This is an interesting point to consider. However, I think that if we look closely at the poem, we can see that actually see that despair really had no place in the actions of Bess and her love, the Highwayman himself. This is because their actions, although definitely drastic and resulting in their own death, are shown to be done out of love for each other rather than through any despair. Note how Bess is described as she kills herself to alert her lover to the presence of his enemies:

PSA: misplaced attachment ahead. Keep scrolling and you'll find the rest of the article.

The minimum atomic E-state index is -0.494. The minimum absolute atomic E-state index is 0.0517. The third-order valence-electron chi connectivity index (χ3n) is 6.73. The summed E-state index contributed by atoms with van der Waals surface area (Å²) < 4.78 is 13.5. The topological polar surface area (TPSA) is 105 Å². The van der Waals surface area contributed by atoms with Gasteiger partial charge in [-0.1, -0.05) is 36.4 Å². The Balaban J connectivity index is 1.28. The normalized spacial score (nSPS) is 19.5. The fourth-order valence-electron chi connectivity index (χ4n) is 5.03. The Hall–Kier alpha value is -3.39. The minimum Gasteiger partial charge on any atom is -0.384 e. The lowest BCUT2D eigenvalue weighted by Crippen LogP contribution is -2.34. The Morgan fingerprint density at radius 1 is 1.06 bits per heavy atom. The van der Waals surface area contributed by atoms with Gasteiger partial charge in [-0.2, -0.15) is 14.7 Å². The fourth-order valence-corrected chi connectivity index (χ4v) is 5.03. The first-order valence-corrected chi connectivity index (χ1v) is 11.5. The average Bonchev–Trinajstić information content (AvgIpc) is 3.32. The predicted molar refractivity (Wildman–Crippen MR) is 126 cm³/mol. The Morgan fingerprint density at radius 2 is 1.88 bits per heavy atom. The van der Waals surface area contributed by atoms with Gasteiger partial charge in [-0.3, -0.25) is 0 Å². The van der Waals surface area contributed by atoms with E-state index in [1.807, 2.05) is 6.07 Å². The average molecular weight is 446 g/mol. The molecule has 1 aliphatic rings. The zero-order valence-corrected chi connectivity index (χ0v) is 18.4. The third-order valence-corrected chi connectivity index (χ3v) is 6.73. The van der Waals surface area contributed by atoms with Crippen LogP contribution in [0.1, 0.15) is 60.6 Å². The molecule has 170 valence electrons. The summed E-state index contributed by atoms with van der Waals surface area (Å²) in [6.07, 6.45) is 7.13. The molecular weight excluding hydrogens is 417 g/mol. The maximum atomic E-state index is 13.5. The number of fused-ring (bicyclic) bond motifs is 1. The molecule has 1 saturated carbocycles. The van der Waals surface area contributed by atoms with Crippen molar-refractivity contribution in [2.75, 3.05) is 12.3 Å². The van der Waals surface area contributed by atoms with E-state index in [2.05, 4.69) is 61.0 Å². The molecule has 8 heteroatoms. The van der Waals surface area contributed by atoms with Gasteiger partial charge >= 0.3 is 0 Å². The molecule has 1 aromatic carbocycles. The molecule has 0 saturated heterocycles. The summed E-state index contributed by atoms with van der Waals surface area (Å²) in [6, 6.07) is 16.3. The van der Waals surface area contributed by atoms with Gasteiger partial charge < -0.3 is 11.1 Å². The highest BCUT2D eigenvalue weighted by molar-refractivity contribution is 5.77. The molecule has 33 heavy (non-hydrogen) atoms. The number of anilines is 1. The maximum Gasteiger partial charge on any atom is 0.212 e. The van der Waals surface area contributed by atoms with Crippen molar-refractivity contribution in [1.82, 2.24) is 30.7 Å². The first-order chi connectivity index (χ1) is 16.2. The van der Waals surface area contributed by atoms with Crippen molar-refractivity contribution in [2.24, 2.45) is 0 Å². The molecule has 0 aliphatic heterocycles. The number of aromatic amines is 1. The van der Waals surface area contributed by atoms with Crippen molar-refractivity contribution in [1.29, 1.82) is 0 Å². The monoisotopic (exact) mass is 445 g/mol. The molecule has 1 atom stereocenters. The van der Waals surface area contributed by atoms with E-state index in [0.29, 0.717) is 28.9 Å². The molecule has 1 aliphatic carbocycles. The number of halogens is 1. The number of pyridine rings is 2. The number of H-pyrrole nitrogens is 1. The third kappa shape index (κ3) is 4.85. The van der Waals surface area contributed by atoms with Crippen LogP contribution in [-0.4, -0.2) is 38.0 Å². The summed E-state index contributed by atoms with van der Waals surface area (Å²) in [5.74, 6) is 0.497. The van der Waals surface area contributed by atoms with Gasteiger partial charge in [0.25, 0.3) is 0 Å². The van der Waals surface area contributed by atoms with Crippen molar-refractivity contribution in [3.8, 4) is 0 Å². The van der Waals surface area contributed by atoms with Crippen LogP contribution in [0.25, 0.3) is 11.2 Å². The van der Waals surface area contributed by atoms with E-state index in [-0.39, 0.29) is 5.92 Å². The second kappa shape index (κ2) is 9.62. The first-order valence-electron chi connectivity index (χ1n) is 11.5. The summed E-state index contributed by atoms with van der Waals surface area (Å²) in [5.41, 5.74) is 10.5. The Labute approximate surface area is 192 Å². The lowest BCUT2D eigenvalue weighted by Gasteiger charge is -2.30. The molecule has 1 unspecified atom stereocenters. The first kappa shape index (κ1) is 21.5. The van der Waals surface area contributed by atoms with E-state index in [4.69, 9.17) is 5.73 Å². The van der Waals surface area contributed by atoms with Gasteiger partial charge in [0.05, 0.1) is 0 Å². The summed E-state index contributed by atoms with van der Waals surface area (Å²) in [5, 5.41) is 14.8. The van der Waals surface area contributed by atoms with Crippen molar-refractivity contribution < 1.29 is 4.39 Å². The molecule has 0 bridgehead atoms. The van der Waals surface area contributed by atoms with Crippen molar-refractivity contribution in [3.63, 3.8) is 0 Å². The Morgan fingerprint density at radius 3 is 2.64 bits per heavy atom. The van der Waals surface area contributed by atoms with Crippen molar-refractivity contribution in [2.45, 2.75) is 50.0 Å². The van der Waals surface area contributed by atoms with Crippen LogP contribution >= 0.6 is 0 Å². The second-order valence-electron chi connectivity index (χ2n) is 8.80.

Nearer he came and nearer! Her face was like a light!
Her eyes grew wide for a moment; she drew one last deep breath,
Then her finger moved in the moonlight,
Her musket shattered the moonlight,
Shattered her breast in the moonlight and warned him—with her death.
Bess's face is described as being "a light" due to the nearness of her lover. Her death is shown to be an act of self-sacrifice that is done out of love rather than any sense of despair. Likewise, too, the Highwayman's last mad rush into his enemies is done in a fit of anger out of the love that he has for Bess rather than anything else. Thus despair does not seem to be a part of this excellent poem.